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What if walls could breathe? On Saturday, March 29, 2008, Eyebeam presented a panel and showcase on architecture and sustainability as part of its Feedback exhibition.

In the past 15 years, some of the most vibrant experiments in architecture have used computer technologies to:

  1. develop new types of geometries, with curves, facets, and non-standard shapes
  2. fabricate architectural elements directly from digital files without working drawings.

Recently, some architects have been using new technologies to explore and realize radically different kinds of spaces that respond to their environment in real time: responsive kinetic architecture.

The Living (architects David Benjamin and Soo-in Yang) showcased the work of graduate and undergraduate students in their Columbia University and Pratt Institute classes on responsive kinetic architecture. Chris Garvin, AIA LEED AP of Cook + Fox Architects and partner at Terrapin Bright Green, Elisabeth Thompson, Executive Director of the Buckminster Fuller Institute, and Jonathan Marvel, partner at Rogers Marvel Architects discussed the state of environmental practice in building and design.

 


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They Were Here was a site-specific installation by Addie Wagenknecht, Production Lab Fellow, installed on April 3, 2008, in the Northwest corner of Clement Clarke Moore Park, located at 22nd and 10th Aves.

A flock of stark, white, static two-dimensional birds inhabited a tree. The birds’ physical negatives were modeled on the actual species that once inhabited Manhattan. According to a recent Audubon Society report, 20 species of birds are declining at a rate of 68 percent.

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Eyebeam resident artist Jooyoun Paek presents Expand-a-Bag, an inflatable craft workshop.

Eyebeam alums Jenny Broutin, Carmen Trudell and Mouna Andraos will lead a workshop in which participants create personal power stations using alternative energy sources.

The personal powerPlant is a portable device that harnesses electricity through a solar cell and hand crank generator, into a NiMH battery. The device also includes a visual multimeter that monitors the amount of energy stored.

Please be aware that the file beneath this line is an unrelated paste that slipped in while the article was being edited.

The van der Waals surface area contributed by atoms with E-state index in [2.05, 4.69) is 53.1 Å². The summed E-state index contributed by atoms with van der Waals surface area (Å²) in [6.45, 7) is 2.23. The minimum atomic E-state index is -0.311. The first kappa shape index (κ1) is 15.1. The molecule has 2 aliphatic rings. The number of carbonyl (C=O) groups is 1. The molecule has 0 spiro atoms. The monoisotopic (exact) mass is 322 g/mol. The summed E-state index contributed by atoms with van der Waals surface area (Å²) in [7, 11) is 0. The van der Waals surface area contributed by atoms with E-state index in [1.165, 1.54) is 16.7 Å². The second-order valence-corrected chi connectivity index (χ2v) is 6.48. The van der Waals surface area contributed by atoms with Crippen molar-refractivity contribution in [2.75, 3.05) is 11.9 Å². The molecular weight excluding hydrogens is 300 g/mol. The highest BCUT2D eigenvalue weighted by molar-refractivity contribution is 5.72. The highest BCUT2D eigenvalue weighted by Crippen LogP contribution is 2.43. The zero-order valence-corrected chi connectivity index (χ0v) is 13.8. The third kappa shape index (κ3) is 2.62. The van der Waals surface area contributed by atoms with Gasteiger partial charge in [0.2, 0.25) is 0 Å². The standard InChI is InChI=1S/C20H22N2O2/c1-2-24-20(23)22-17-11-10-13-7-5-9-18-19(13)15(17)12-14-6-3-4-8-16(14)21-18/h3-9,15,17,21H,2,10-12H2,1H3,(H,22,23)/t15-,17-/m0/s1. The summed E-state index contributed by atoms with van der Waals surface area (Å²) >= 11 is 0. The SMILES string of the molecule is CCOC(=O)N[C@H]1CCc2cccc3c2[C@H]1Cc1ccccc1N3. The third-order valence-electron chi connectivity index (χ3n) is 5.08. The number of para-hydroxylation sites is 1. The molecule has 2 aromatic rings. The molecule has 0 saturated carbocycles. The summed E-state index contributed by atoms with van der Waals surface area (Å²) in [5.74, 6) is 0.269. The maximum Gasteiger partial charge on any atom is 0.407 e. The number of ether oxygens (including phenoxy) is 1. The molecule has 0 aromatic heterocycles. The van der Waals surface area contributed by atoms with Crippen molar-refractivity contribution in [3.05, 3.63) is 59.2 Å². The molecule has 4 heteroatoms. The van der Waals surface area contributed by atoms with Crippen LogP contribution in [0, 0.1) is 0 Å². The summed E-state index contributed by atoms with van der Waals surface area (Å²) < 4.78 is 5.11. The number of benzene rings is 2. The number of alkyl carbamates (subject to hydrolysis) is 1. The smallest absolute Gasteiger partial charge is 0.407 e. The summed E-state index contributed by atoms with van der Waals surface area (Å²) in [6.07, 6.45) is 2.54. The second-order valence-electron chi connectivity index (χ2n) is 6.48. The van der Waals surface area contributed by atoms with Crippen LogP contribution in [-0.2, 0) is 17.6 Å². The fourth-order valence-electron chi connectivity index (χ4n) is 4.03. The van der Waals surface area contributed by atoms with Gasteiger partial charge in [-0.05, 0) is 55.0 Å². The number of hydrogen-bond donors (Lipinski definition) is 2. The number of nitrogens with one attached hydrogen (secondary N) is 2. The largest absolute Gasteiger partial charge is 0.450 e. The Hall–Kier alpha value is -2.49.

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On the second Tuesday of each month, people who work in the environmental field and anyone interested in environmental issues meet up for a drink at various Manhattan hotspots from 6 – 10PM.

During our FEEDBACK exhibition, Eyebeam hosted Green Drinks in Chelsea.

Network, share info and make friends on Tuesday at Eyebeam!

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Synthetic Times: Media Art China 2008, a Cultural Olympics project that will open at the National Art Museum of China in Beijing in June 2008, launches in NYC with programming co-organized by the exhibition’s curator, Zhang Ga, the MoMA, Parsons School of Design and Eyebeam. For more information visit: http://www.mediartchina.org/organization.

On April 15, following a day-long symposium at Parsons, Eyebeam will feature performances by Eyebeam artists Jeff Crouse, Stephanie Rothenberg, Taeyoon Choi, and Friedrich Kirchner at 8 – 10PM.

http://www.mediartchina.org/organization

Image: OP_ERA by Daniela Kutschat Hanns + Rejane Cantoni.

Stephen Wolfram’s Introduction to WolframAlpha

May 13, 2009

Building the ultimate computational knowledge engine is a highly ambitious and long-term project. The WolframAlpha that you will get to start exploring next week is really just the beginning. Still, there are a lot of ways that you might use WolframAlpha.

In this screencast, Stephen Wolfram gives a quick introduction and demo of today’s WolframAlpha.

A worker at one of AT&T's San Jose offices opened a refrigerator full of rotten, forgotten cow-orker chow and released a gas so noxious that the building had to be evacuated and a hazmat team had to be called in.

Authorities said an enterprising office worker had decided to clean it out, placing the food in a conference room while using two cleaning chemicals to scrub down the mess. The mixture of old lunches and disinfectant caused 28 people to need treatment for vomiting and nausea.